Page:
If Theresa May had a “lightbulb moment” more than a year after the EU referendum had taken place, as Sam McBride relates on Saturday (‘A broken Whitehall which knew more about China than about NI,’ May 29, see link below) then that may have been in the late autumn of 2017 when she realised that the largely fabricated problems of the Irish land border could provide a pretext for her to give the CBI and other business pressure groups what they wanted over Brexit.
Mrs May is my MP, and I repeatedly pointed out that there was an easy solution to that supposedly intractable “conundrum”; that any problem which existed was actually a problem for the EU, rather than for the UK; but to show goodwill towards the Irish Republic and the EU we could pass and enforce a new law to regulate goods exports across the border.
There must have been a reason why she was not interested in that proposal in February 2018, nor at any subsequent time when it was presented in various different ways, nor q8 months later when a more highly developed proposal along broadly similar lines was published by the former EU Commission official Sir Jonathan Faull and two professors of law.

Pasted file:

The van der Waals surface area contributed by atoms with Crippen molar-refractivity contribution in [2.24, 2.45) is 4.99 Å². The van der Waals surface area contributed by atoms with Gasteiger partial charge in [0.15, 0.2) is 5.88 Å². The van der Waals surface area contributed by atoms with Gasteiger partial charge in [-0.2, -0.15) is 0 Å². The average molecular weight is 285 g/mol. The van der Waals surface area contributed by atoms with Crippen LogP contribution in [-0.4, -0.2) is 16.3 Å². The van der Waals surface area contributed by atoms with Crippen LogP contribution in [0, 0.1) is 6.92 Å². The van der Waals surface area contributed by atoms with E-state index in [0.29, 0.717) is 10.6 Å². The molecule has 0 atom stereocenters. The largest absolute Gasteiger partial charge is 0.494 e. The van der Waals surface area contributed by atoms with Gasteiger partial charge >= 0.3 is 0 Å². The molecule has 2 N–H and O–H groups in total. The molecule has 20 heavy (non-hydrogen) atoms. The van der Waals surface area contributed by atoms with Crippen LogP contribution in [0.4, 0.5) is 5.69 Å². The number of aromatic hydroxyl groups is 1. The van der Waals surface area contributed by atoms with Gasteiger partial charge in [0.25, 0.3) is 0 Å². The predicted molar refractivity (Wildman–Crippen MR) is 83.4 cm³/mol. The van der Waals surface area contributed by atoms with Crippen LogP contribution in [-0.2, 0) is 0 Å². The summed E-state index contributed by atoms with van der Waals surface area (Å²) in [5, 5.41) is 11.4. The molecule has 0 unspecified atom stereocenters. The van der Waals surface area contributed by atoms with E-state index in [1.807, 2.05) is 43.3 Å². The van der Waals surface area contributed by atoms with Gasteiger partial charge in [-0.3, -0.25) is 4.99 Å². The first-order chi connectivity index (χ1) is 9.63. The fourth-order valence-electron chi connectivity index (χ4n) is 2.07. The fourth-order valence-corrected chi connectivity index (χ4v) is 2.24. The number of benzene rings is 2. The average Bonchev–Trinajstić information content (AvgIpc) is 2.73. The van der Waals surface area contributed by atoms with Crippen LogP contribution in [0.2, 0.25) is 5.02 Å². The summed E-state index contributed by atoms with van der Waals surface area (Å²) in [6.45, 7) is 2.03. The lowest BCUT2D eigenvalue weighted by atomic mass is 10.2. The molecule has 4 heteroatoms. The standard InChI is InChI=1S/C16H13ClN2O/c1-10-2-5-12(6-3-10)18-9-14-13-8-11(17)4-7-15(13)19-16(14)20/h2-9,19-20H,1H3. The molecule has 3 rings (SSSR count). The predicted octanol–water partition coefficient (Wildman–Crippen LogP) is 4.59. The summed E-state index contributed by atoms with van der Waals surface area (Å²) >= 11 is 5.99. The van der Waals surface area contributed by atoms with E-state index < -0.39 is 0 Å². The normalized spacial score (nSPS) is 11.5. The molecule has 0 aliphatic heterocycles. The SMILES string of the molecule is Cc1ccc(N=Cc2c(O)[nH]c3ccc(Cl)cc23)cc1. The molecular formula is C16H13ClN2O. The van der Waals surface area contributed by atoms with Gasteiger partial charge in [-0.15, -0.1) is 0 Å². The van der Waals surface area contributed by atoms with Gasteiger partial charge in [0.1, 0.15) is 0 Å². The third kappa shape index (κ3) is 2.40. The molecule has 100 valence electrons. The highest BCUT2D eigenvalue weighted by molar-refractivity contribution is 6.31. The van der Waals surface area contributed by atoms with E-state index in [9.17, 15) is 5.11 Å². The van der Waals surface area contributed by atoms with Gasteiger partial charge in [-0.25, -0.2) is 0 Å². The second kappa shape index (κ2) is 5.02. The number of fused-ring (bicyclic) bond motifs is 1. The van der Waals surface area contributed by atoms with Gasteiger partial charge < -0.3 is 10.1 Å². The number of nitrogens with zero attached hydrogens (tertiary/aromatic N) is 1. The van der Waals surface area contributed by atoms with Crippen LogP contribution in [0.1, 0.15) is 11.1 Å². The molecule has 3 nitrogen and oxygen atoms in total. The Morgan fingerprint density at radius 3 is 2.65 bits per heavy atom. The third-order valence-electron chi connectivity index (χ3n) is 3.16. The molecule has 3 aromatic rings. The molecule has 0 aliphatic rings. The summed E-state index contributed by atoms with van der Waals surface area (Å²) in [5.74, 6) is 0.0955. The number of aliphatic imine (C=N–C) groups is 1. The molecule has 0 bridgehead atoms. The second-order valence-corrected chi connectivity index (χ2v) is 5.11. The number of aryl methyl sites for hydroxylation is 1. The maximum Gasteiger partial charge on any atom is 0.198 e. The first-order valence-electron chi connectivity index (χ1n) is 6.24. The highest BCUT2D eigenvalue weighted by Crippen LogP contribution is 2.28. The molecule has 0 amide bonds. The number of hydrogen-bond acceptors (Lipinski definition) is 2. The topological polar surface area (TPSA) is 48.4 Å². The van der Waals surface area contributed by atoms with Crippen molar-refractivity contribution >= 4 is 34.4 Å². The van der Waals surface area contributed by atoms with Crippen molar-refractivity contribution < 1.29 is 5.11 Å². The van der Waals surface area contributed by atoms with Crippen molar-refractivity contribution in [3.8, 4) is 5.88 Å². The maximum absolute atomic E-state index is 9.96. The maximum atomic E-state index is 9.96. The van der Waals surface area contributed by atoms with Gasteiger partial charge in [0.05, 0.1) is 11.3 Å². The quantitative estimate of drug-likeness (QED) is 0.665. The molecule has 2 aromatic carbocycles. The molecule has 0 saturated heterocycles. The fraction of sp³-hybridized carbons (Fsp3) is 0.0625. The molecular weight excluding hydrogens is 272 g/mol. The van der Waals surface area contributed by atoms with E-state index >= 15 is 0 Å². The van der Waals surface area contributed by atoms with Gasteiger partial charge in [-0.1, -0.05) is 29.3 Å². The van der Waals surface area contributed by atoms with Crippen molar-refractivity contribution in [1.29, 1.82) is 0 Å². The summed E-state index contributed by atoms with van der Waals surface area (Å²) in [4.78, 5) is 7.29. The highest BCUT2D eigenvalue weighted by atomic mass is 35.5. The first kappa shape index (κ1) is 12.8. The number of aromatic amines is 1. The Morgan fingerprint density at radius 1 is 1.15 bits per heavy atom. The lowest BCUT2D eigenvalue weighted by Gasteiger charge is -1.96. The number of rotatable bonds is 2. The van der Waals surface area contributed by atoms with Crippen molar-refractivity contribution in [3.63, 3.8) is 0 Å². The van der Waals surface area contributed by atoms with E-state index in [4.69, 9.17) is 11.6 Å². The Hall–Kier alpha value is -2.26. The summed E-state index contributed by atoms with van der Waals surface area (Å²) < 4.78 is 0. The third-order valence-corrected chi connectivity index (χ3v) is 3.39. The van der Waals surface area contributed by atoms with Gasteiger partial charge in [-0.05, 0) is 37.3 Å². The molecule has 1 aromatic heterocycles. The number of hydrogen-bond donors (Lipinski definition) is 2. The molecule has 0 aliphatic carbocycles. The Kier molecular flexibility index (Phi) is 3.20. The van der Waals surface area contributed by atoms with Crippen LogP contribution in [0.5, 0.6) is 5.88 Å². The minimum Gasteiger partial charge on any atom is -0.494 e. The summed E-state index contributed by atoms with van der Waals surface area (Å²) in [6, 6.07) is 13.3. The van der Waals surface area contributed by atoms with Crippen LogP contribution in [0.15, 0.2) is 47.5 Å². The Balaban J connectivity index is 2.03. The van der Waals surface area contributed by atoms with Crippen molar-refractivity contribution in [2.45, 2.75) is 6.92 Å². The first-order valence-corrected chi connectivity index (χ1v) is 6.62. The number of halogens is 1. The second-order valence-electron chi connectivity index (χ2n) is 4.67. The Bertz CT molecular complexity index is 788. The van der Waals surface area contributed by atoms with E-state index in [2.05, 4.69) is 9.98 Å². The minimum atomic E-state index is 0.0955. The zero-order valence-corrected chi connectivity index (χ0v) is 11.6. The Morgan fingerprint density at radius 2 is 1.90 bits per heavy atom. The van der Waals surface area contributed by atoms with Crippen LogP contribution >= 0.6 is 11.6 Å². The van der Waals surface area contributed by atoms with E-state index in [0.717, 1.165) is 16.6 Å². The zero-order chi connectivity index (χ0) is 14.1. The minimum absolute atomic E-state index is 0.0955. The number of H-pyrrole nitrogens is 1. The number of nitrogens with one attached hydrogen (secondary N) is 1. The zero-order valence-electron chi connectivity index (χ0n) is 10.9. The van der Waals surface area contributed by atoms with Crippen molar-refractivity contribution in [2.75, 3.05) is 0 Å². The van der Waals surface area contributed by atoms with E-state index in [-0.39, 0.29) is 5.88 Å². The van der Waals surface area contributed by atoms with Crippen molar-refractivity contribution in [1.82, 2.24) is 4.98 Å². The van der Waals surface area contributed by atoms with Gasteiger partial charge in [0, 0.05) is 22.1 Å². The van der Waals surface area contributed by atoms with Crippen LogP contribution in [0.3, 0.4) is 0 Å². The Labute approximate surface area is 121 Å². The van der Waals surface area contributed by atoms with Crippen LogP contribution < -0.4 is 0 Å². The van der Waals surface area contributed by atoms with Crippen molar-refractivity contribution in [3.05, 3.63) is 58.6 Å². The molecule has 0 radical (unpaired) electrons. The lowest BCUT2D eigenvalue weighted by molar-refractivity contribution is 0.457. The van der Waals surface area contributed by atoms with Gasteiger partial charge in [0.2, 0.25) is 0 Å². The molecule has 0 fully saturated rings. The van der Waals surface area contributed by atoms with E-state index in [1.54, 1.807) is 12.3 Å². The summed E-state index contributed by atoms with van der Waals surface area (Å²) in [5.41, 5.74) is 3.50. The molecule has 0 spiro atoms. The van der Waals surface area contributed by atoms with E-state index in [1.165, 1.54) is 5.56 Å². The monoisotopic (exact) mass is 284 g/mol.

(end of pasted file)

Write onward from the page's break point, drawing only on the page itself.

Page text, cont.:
It is hard to say who is most to blame for the current debacle over the Northern Ireland Protocol, whether it is Theresa May with her desire to keep all of us under the economic thumb of the EU, or Boris Johnson who inherited the mess she had created and made it far worse by singling out Northern Ireland to be left behind when the rest of the UK escaped the orbit of EU law.
Dr DR Cooper, Maidenhead
• Sam McBride: A broken Whitehall which knew more about China than about NI
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